Beyond his 5 pillars, Jason sees a difficulty in mental health recovery with Bipolar Disorder. That is, the individual has to come to the realization themselves that they need help. "Someone might deny this and defensively say, 'I'm fine. I don't need any more help,'" notes Jason. "But you clearly can see that the problem is they don't have enough help"

Warning signs that you might need treatment for Bipolar include: (1) excessive highs and lows in mood, (2) having altercations with authorities, (3) arguing with family members, and (4) a recent assessment from a mental health professional who advised medication.

"Recovery begins with the motivation to get better," Jason says. "You've got to have that first. Then you can begin to work with your treatment team, repair your family relationships, and reach out to the community" He adds that if you've already recovered from Bipolar, keep doing what it takes to stay well.

Since 1949, May has been the month when Mental Health Awareness Month or Mental Health Month has been observed in the United States. It was founded by Mental Health America, earlier known as the National Association for Mental Health. If you think you have a mental health issue such as Bipolar Disorder, you can take one of their online Mental Health Test Screenings at https://screening.mhanational.org/screening-tools/ and receive additional resources.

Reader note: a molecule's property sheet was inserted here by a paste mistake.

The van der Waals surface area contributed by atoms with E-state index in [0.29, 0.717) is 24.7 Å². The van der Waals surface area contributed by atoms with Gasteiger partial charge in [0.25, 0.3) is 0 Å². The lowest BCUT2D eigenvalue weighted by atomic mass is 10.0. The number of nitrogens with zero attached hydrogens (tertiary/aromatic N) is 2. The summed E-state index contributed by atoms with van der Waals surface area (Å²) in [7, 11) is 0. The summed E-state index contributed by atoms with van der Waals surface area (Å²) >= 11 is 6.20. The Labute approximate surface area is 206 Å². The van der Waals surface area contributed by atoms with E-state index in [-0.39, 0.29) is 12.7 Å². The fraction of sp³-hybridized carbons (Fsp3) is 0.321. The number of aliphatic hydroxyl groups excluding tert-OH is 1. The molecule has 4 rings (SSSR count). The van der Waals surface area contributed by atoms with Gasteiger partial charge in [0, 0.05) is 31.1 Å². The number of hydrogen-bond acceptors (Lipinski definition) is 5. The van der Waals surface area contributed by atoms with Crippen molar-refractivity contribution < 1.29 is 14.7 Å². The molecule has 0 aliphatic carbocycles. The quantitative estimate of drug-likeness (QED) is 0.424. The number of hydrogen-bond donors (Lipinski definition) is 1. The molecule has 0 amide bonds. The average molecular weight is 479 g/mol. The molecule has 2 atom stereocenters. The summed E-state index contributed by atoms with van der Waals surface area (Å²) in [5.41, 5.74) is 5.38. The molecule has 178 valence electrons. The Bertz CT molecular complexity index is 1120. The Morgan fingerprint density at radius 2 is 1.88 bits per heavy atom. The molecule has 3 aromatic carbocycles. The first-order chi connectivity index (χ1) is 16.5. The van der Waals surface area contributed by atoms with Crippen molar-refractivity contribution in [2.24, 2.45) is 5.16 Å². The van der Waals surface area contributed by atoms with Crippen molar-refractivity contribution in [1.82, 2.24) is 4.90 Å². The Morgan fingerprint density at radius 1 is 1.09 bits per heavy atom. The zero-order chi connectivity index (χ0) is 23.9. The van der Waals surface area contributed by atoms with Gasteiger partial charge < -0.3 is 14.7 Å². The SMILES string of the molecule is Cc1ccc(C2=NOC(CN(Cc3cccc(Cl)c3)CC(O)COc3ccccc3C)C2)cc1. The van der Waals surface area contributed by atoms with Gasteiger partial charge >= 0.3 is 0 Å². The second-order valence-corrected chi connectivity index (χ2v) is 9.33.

Jason W. Park's candid memoir Bliss + Blues = Bipolar is available on Amazon in paperback ($14.99) and ebook ($3.99). In addition to his recovery story, Jason also provides valuable resources for sufferers and those who love them in the back of the book. "Dr. Park shares what his life has been like living with bipolar disorder. He offers insights, candidness and a true life journey. Important read not only for those who have bipolar, but also those people who support them," writes one reviewer.


Link to Bliss+ Blues = Bipolar's book page on Amazon

Click here.

Further info on Bipolar Disorder from NAMI (National Alliance on Mental Illness)

Click here.

Background on Mental Health Awareness Month from NAMI

Click here.

Search tool for a local DBSA Support Group

Click here.

Online Mental Health Test Screenings from Mental Health America

Click here.

News Media Interview Contact
Name: Jason W. Park
Title: PhD
Group: JJ Magik Publishing
Dateline: Van Nuys, CA United States
Direct Phone: 310-488-4570